"'Now, what are you going to do with those?' my husband asked me when I started eyeing some cabinet doors at our local home center. 'I think they would make some good wainscoting,' I told him. At first he thought the idea sounded a little nutty. But I had wanted wainscoting for my newly finished basement and figured the white, raised-panel cabinet doors would work perfectly. After buying 36 of them—at 50 cents a pop!—we applied them to the walls with liquid nails. And let me tell you, they look terrific. Even my husband thinks so."
What Mary Saved: Around $1,500
Who: Bill Kesler
"My teenage daughter wanted her bedroom to have an "industrial" look, with lockers and lots of other metals. I thought about using stainless-steel boxes from Pottery Barn to make her a queen-size headboard, but they were $24 each. Each one was 12 by 12 inches, so it would have taken at least a dozen to do the job. Forget that. Instead, I bought a sheet of ½-inch plywood and covered it with aluminum roof flashing. Then I framed it and covered the seam with 1½-inch maple, fastened with sheet-metal screws. I hung it with a French cleat. The headboard cost less than $50 to build, so I saved a bunch of money. She likes it, and her friends admire the look."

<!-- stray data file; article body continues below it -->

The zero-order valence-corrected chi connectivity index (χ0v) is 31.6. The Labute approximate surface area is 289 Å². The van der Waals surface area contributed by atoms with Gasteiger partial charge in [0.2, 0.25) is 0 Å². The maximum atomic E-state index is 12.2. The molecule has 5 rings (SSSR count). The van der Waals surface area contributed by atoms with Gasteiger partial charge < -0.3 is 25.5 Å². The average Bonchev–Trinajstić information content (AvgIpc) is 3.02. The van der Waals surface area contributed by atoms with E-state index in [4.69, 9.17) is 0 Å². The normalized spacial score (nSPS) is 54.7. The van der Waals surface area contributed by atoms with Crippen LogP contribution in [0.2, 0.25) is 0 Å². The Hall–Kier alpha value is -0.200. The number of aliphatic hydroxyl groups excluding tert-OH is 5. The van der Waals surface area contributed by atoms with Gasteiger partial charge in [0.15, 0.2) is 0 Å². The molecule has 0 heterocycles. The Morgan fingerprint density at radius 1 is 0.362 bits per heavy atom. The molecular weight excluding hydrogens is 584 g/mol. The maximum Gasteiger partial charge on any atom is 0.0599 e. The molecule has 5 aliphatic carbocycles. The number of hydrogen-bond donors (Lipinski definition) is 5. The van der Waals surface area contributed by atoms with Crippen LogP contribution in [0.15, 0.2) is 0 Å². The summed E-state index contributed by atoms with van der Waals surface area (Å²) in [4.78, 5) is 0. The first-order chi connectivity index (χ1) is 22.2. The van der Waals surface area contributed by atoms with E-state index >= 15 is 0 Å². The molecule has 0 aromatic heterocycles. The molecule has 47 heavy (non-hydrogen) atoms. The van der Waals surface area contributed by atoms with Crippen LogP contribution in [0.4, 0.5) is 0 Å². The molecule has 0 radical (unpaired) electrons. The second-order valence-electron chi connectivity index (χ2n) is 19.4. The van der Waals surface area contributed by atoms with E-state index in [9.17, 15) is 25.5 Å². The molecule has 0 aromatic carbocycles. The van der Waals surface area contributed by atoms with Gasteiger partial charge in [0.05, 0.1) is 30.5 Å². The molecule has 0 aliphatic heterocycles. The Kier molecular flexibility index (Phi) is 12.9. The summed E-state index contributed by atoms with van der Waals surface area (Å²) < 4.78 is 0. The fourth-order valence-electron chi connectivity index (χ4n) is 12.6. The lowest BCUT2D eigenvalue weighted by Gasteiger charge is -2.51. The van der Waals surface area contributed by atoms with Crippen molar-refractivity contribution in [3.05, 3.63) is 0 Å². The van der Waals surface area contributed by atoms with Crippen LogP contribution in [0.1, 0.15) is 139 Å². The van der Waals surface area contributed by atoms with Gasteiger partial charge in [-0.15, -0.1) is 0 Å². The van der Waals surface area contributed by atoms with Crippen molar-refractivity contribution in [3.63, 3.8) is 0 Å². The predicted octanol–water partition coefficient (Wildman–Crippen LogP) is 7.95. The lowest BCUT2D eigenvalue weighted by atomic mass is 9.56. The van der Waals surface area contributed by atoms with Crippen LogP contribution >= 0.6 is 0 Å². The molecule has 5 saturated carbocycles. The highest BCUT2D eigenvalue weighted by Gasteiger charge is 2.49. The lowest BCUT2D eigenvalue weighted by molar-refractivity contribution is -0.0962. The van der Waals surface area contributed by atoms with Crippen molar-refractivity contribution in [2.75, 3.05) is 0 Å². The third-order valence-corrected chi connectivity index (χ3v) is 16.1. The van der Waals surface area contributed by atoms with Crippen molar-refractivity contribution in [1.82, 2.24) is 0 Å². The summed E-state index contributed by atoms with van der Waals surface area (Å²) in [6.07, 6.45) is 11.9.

What Bill Saved: $230
Where: From the TOH discussion boards
"When I needed new curtain rods for my house, I used galvanized electrical conduit rods, which I spray painted either copper, brass, or black. For finials, I just stuffed some dowels into plastic fruit, adhering it using expanding polyurethane glue. Then I spray painted the fruit the same color as the rods. It's been seven years, and they still look great—just like the real thing."
What Riata Saved: About $60 0